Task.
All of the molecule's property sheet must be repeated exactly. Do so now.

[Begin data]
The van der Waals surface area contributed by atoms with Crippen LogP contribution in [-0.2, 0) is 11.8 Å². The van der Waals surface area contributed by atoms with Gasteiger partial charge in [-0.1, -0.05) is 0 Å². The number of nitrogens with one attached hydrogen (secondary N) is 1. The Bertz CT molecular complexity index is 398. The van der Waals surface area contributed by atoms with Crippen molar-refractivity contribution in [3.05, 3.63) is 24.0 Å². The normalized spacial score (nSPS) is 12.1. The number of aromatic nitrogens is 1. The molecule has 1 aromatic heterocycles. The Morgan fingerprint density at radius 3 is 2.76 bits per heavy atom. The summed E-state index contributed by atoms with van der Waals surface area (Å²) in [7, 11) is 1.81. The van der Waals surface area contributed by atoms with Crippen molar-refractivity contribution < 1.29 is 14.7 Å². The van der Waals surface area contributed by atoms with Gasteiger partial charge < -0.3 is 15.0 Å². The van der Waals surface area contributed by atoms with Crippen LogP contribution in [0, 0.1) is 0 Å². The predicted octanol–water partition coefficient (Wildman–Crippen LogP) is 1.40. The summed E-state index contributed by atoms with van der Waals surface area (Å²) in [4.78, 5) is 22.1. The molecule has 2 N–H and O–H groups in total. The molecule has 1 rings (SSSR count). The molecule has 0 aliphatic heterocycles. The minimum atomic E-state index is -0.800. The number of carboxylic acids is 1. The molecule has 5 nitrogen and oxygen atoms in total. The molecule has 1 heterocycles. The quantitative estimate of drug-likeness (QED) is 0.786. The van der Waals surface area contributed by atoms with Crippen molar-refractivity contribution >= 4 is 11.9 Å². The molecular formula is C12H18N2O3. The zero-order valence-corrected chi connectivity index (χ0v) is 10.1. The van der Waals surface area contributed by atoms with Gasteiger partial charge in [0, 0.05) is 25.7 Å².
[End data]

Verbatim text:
The van der Waals surface area contributed by atoms with Crippen LogP contribution in [-0.2, 0) is 11.8 Å². The van der Waals surface area contributed by atoms with Gasteiger partial charge in [-0.1, -0.05) is 0 Å². The number of nitrogens with one attached hydrogen (secondary N) is 1. The Bertz CT molecular complexity index is 398. The van der Waals surface area contributed by atoms with Crippen molar-refractivity contribution in [3.05, 3.63) is 24.0 Å². The normalized spacial score (nSPS) is 12.1. The number of aromatic nitrogens is 1. The molecule has 1 aromatic heterocycles. The Morgan fingerprint density at radius 3 is 2.76 bits per heavy atom. The summed E-state index contributed by atoms with van der Waals surface area (Å²) in [7, 11) is 1.81. The van der Waals surface area contributed by atoms with Crippen molar-refractivity contribution < 1.29 is 14.7 Å². The van der Waals surface area contributed by atoms with Gasteiger partial charge < -0.3 is 15.0 Å². The van der Waals surface area contributed by atoms with Crippen LogP contribution in [0, 0.1) is 0 Å². The predicted octanol–water partition coefficient (Wildman–Crippen LogP) is 1.40. The summed E-state index contributed by atoms with van der Waals surface area (Å²) in [4.78, 5) is 22.1. The molecule has 2 N–H and O–H groups in total. The molecule has 1 rings (SSSR count). The molecule has 0 aliphatic heterocycles. The minimum atomic E-state index is -0.800. The number of carboxylic acids is 1. The molecule has 5 nitrogen and oxygen atoms in total. The molecule has 1 heterocycles. The quantitative estimate of drug-likeness (QED) is 0.786. The van der Waals surface area contributed by atoms with Crippen molar-refractivity contribution >= 4 is 11.9 Å². The molecular formula is C12H18N2O3. The zero-order valence-corrected chi connectivity index (χ0v) is 10.1. The van der Waals surface area contributed by atoms with Gasteiger partial charge in [0, 0.05) is 25.7 Å².